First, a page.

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As a caregiver or family member of an aging parent or friend, many times we can sort out changes in the house, their schedule, their eating habits, shopping patterns and many other daily life activities, BUT, never make any changes without having a discussion and permission from the loved one first.
As we mature we want to stay independent. Don't take away the independence from the loved one without sorting out proper dialogue that makes sense to them.
For example, an adult child may come into their parents home having discussions on downsizing or moving. The parent is backing off because all they see is dollar signs on how much will the move cost and where would I live? In addition, being in a home of 10 to 40 years, the overwhelming burden and sleepless nights thinking how would they move everything.When adult children come to visit they might start mentioning to their parents how they don't need certain items like: china dishes from Great Great Aunt Mary or dining room set they no longer use for dining, but to put papers on.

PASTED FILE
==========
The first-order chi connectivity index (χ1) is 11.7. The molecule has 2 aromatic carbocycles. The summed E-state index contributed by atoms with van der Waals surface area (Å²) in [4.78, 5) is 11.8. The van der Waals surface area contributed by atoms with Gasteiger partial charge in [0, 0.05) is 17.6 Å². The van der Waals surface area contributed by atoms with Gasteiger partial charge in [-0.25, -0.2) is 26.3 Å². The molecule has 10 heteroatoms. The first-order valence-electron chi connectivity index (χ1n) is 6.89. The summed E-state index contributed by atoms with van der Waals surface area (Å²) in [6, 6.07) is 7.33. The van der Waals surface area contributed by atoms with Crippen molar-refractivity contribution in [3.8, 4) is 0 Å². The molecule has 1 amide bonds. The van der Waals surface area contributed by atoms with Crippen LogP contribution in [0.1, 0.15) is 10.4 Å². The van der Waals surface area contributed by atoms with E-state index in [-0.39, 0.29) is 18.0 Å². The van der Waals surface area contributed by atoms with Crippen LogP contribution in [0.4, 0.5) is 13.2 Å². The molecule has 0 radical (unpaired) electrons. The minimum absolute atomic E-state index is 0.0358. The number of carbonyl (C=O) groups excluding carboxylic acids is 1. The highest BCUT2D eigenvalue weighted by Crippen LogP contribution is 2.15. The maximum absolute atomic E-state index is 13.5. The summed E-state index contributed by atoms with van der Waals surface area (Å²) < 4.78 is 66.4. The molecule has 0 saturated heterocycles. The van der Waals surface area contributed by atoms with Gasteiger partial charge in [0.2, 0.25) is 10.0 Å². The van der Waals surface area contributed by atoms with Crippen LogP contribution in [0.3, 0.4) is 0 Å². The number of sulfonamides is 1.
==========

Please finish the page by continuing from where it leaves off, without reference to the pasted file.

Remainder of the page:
Having discussions with the entire family which items in the home do the siblings want? Or, what items in the home are to be sold, like a collection of knives, paper weights, or art? Conducting a household inventory digital and written documentation will set a record of items for the estate. In addition, gathering life documents in one binder in case of any emergency the caregiver and/or family member know where to go.
Our parents might be aging, but they still have a heart and a mind, and they defintely want their independence. I do!
So have a family gathering and get permission first on how they think you can help them.
Rita Woll, Senior Move Manager & Professional Organizer
In my job as a Senior Move Manager and professional organizer in Indianapolis - one who specializes in working with senior clients or their caregiver families - I often get the honor of helping seniors with diminished memory. I see the heartache that family members experience as they struggle to deal with a parent who seems to be slowly slipping away.